The history of Elk Point and area began long before the arrival of fur traders, but the first written accounts that give us a glimpse into people and events come from the early fur trade journals.
Because Europeans brought flour, oatmeal, barley and rice to the new world, it is often thought that indigenous people had no breadstuffs of their own before bannock. Nothing could be further from the truth. By the time Columbus arrived in the islands off North America in 1492, 700 species of corn grew and were used by indigenous people from what is now South America, north into what is now Canada.
Before the fur trade, corn was cultivated around the Great Lakes and as far west as southern Saskatchewan. It was traded traded extensively to the tribes of the Great Plains. Wild rice was harvested as far west as Saskatchewan, stored and also traded widely. Wild grass seeds are all edible. Wild nuts and berries were incorporated into bread making. Cattail, pond lily & bulrush roots provided a fine flour for thickening soups and making travel cakes.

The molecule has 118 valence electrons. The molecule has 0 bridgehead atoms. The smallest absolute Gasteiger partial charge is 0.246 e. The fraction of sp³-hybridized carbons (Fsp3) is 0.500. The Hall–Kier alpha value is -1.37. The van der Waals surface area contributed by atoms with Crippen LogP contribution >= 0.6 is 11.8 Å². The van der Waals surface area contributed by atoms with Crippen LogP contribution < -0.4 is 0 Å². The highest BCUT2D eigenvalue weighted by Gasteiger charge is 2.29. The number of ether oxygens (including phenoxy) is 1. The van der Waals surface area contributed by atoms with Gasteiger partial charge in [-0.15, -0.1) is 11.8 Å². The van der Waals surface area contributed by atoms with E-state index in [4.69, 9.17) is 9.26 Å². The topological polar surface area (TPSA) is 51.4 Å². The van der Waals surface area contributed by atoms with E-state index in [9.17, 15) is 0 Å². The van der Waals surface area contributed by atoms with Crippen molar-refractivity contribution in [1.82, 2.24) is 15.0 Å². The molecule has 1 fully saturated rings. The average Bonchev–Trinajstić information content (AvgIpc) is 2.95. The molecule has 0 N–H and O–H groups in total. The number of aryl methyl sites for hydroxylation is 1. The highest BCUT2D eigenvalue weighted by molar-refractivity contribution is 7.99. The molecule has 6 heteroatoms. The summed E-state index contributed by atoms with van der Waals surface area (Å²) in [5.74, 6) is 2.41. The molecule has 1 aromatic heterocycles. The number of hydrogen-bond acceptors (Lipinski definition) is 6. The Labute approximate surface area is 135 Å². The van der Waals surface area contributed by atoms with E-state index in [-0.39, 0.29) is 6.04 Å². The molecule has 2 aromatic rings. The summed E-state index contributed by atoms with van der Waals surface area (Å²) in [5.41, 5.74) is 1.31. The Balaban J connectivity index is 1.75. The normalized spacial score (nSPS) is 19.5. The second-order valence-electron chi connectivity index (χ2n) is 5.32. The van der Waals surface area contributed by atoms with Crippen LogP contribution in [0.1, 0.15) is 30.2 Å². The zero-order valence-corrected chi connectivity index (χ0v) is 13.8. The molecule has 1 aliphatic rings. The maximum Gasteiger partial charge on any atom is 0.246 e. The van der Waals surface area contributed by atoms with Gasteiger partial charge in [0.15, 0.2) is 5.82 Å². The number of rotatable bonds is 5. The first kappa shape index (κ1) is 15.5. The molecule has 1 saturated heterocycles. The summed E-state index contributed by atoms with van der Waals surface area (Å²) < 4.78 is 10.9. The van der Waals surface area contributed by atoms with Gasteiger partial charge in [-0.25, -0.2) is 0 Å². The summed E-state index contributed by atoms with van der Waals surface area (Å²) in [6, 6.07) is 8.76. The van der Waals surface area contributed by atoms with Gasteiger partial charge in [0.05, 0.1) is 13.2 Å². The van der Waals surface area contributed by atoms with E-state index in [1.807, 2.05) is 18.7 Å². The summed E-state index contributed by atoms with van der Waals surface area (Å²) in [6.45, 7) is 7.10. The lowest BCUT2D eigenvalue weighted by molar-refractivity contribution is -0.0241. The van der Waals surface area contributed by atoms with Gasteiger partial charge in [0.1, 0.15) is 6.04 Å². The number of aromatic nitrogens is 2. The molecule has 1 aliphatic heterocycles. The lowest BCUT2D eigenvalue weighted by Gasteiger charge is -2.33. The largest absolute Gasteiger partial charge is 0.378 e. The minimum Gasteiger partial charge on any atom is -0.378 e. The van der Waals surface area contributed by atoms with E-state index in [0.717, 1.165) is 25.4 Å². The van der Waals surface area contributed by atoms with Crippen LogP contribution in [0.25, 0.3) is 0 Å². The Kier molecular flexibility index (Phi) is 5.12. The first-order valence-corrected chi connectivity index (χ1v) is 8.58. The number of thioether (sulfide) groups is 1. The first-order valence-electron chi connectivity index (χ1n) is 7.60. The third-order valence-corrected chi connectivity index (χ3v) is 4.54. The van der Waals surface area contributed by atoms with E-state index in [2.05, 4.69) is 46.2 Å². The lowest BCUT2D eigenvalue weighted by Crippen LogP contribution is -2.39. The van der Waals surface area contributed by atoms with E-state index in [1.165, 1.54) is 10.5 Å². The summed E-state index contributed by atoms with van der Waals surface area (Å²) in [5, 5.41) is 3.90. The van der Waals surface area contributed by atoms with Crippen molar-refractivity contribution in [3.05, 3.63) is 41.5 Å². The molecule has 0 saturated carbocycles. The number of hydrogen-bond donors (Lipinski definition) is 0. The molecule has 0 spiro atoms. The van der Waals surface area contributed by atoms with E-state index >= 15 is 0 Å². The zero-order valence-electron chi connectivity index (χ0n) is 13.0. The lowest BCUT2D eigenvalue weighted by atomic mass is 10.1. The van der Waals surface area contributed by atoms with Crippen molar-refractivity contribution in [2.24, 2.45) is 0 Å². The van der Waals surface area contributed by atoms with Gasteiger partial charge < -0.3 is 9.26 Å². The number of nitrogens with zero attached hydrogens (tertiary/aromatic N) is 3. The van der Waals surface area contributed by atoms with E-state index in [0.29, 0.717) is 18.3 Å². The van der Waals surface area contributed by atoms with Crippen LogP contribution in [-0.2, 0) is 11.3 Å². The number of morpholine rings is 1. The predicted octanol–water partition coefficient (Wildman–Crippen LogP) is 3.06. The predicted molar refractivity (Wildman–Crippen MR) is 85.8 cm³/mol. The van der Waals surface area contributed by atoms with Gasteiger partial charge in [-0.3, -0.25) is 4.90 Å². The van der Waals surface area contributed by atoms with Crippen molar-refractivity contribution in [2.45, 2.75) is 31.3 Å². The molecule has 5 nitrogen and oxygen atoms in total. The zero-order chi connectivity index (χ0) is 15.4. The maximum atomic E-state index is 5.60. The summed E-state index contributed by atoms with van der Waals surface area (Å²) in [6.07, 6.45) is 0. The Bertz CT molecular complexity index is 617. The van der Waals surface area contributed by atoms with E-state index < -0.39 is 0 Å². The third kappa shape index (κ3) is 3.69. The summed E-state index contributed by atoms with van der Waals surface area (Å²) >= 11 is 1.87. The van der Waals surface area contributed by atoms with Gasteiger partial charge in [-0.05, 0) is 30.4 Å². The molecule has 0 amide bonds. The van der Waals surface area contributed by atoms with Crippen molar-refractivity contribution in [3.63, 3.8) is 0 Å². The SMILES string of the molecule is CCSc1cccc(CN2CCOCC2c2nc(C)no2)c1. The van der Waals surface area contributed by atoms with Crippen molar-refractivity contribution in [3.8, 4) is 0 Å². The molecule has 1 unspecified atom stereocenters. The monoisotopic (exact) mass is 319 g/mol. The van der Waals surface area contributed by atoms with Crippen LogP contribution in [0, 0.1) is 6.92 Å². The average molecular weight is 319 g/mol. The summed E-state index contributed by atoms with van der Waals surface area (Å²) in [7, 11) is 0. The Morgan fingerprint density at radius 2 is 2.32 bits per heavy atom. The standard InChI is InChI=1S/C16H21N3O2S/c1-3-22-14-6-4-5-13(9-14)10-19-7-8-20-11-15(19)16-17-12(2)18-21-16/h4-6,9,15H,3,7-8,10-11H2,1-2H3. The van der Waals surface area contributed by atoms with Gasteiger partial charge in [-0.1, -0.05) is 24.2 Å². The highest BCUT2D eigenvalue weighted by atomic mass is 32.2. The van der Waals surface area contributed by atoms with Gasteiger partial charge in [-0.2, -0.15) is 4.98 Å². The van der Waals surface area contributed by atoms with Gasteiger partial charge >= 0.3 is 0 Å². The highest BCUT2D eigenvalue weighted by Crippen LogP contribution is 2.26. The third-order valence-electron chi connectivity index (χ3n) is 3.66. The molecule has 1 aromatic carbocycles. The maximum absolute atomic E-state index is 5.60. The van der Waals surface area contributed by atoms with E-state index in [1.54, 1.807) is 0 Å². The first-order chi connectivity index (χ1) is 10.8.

Methods for making these breads were as varied as the women who made them. Indigenous people found European foodstuffs distasteful at first and most Europeans ate Native fare only when desperate. Although the Native women's expertise with produce from Mother Earth's pantry saved the lives of immigrants many times, they were not encouraged to prepare this food when they were with their European companions.
Instead, they were encouraged to use European supplies. Overtime a new cuisine emerged, revolving around many forms of bannock. The earlier breads, made prior to European contact, have nearly faded from collective memory and are not often mentioned. More information about early people in the Elk Point area can be found in Frontier Times.
Settlement history started with the land survey and homestead sale when Alberta became a province in 1905. Immigrants arrived and struggled to make a livelihood on undeveloped land with very few resources to help them get started. Over time, schools, roads, bridges and services necessary for functional communities were put in place.